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Alexander (Evserov) Ezer (1894-1973) was the first secretary of tourism of Israel. He is also known for helping manage the Middle Eastern section of the 1939 New York World's Fair and for helping manage the world famous Levant Industrial Fairs. He also built the Binyanei Ha'uma conference center. He was an active Zionist who published many books about industry and agriculture. In the 1930's he was named one of the 2,000 most influential men in the world. His lifelong dream was to see the deserts of Israel bloom.
Alexander was born as Alexander Evserov on 1894 in modern day Ukraine. He studied law in St. Petersburg. In college, Yevserov established a student Zionist organization called “The Friend”. He also founded one of the first Jewish Newspapers in Russia. In 1915 he moved to Siberia. While living in Siberia, the Russian Revolution broke out, and Alexander helped Jewish political prisoners escape from the country. When the Bolsheviks enforced policies that required that all Jews assimilate into Russian culture, Yevserov escaped from Siberia and journeyed for seventeen days on camelback through the Gobi Desert. He finally reached Shanghai where he was surprised to find a thriving community of Jewish refugees. He immediately became the leader of the Zionist movement in China, and he founded a sort of “underground railroad” to help Russian refugees in China get certificates to allow them to immigrate to the Land of Israel (which was under the British mandate at the time).
In 1921, after spending a year in China, he finally decided to see the Jewish Homeland that he had dreamed of for so long. He took a 40 day trip on a cargo ship to Port Said, Egypt and then took another ship into Jaffaa Port, Israel. A well-off boy straight from law school, Alexander set to work on the laborious task of making roads under the British mandate. After a long day of labor and when all the other laborers were entirely worn out, Alexander would march around the encampment reciting Russian writing.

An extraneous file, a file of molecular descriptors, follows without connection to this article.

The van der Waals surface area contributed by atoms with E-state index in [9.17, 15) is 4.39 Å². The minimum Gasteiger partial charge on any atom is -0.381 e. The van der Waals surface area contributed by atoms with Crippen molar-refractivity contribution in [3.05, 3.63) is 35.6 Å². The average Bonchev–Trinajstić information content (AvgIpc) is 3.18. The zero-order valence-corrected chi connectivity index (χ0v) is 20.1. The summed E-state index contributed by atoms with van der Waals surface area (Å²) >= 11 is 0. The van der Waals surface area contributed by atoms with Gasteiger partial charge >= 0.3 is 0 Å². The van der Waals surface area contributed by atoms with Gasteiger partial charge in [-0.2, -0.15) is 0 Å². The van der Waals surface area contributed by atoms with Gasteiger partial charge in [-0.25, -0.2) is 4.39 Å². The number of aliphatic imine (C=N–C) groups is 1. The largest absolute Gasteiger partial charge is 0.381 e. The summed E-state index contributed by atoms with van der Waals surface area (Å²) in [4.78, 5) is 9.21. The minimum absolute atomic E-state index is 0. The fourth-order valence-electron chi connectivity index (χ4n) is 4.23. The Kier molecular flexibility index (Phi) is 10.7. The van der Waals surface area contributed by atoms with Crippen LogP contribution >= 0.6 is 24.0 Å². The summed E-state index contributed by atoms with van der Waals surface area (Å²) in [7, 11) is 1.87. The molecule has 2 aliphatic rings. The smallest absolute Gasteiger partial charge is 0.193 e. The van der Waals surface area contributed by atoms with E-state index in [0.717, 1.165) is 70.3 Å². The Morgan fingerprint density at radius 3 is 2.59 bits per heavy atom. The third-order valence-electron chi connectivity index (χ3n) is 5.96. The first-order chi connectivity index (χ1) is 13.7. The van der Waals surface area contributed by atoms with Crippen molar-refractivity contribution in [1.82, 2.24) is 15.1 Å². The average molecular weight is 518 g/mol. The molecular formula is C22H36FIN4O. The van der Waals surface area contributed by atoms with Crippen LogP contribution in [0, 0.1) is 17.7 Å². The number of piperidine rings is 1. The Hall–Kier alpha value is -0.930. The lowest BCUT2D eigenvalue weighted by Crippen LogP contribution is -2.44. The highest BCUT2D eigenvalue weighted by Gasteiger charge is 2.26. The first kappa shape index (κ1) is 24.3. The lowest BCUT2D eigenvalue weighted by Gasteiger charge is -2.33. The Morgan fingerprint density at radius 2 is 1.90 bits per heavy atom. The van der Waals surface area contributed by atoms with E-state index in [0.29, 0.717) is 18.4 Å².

In 1923, Alexander developed a vision of making Israel an industrial powerhouse. He began to organize exhibitions of local industries. By 1929, Alexander had expanded his exhibitions to an international scale. These industrial exhibitions were called the “Levant Fairs” (or “Eastern Fairs”) and were represented by the famous symbol of the flying camel. These fairs grew rapidly: in the Levant Fair of 1934, 820 international companies were represented and 600,000 people from around the world came to see the public exhibitions. At the time, Tel Aviv was only populated by about 35,000 people. To accommodate the fair, Alexander with some other investors purchased a piece of land north of Tel Aviv to develop the fair grounds. Unfortunately, an Arab upheaval erupted in 1939, which made Tel Aviv a dangerous place for an international fair to be held. As a result, the Levant Fair merged with the World Fair. The 1939 World Fair was held in New York City, and Alexander was in charge of organizing the Middle-Eastern section of the fair.
Origin of the Name Ezer
After Israel fought and won its War of Independence, Alexander Yevserov and his good friend Moshe Shertok wanted new names to go along with their new country. They decided to make their new names synonyms of each other. Shertok changed his name to Sharet, which means “to serve” in Hebrew. Yevserov changed his name to Ezer, which means “to help” in Hebrew. Sharet eventually became the first Israeli Minister of Foreign Affairs and the second Prime Minister of Israel after the first Prime Minister David Ben Gurion resigned.
Ezer’s next vision was to make Jerusalem, the new capital, a center for commerce and industry. In 1950, he built the National Conference Center of Jerusalem (“Binyaney Ha’ooma” in Hebrew). He helped in the publication of the first Israeli Encyclopedia, and he founded the International Club of Hebrew Literature. He thought that the best way to help the economy of the young state was to establish a strong tourism industry. He founded the Ministry of Tourism and became the first Government Advisor of Tourism. Additionally, he wrote many books and newspaper articles about the history of the Zionist movement. For all of his hard work, the mayor of Jerusalem gave him the honorary Medallion of the City. He started a radio broadcast for Russian Jews who under the communist regime were not allowed any communications with the outside world. His radio provided the Russian Jews with accurate information about Israel in contradiction to official Russian propaganda. His radio pseudonym was Asaf-Tal-Or, a combination of the names of his three grandsons.